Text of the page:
When I first found out I was having twins, I cried. Hearing the technician say “there are two” was the most terrifying thing I had ever heard. My husband and I already had a toddler and the thought of having two babies at once was a bit overwhelming. Over the years I have learned many lessons, and will probably learn more as the years go on.
The first lesson I learned was that carrying multiples and caring for a very active toddler is extremely risky. At 26 weeks, my doctor warned me to take it easy and to stop lifting things (including my daughter). Unfortunately, I did not listen and at 28 weeks was admitted to the hospital due to pre-term labor. I spent the next six weeks in the hospital on complete bed rest. I am thankful for the doctor ensuring my babies made it as close to term as possible, but missed my husband and daughter. The twins were delivered one minute apart at 34 weeks. The bigger of the two had to stay in the hospital 10 days longer due to heart problems, but by the time she was 7 months old her heart was completely normal.
The second lesson I learned was that changing and feeding two babies was even more difficult than I thought. We kept the twins in one baby bed for as long as possible, which helped them get on the same schedule. However, if it were not for daddy being there, this mommy would not have been able to keep up. Having a toddler around was beneficial as well. Big sister always liked to help. Thankfully, she was smart beyond her years. Having a walking, talking, potty trained two-year old was a blessing. However, big sister was not too happy about mommy bringing home two baby sisters. Especially once they began crawling around. But that is another story.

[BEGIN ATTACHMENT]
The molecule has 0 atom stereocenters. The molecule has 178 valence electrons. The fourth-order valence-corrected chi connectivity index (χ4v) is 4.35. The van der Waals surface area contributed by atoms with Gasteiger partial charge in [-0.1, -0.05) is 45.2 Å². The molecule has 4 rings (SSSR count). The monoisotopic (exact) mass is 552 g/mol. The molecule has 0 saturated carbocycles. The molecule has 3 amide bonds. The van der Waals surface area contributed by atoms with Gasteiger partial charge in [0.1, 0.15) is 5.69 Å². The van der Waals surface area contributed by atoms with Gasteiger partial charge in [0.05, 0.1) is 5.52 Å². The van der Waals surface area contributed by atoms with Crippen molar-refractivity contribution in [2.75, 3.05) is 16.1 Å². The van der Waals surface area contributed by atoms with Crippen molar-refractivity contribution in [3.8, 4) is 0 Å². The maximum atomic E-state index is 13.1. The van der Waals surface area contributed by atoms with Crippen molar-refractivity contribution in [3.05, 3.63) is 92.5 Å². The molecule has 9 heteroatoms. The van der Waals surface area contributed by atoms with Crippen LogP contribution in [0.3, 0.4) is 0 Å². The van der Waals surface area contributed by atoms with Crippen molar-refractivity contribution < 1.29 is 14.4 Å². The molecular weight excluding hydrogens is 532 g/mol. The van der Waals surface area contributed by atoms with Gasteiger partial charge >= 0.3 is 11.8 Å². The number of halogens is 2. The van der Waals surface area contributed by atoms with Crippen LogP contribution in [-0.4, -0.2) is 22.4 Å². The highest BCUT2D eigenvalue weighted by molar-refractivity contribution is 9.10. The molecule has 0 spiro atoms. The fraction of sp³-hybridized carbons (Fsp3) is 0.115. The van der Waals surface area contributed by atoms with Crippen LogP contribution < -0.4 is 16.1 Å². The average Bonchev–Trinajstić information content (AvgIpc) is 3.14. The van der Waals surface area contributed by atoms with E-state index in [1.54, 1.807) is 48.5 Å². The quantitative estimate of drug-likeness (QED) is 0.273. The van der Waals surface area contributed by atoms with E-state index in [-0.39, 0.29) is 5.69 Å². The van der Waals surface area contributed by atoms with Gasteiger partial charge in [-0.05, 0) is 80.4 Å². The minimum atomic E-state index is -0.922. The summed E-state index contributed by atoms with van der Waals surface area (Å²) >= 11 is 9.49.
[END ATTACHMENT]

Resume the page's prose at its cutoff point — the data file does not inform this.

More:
On to the third lesson…twins do not need mom as much as singletons. I was sad to find that as they got older, they were perfectly content with playing quietly in their rooms. Our singleton was always following me around, so I was expecting the same from them. Of course the singleton was glad they were not interrupting her time any more. Even to this day, the girls still prefer hanging out together in one of their rooms as opposed to the rest of us.
Lesson number four came when we started potty training the twins. The doctor said they would be behind on everything since they were premature, but I just refused to believe him. I know that all children progress at their own rate, and I didn’t expect them to be as smart and quick as their sister. I just didn’t realize how much longer they would take. It seemed like they just had no desire to be big girls and I was so tired of all the loads of laundry. We definitely spent a lot more money on diapers!
The final lesson came when they began speaking. Twins really do have their own language! The girls would talk to each other non-stop, but spoke very little to anyone else. We always knew when they were up to something though, because their giggles gave them away. They still have a very healthy imagination and still communicate with each other in their own way.
There is so much to be said about having twins versus singletons, but the above covers a lot of my personal experience. I am sure parents of multiples everywhere have similar experiences. Our oldest daughter is now an adult with a baby on the way (yes, just one). Our twin daughters will be eighteen next year and will graduate high school in 2015.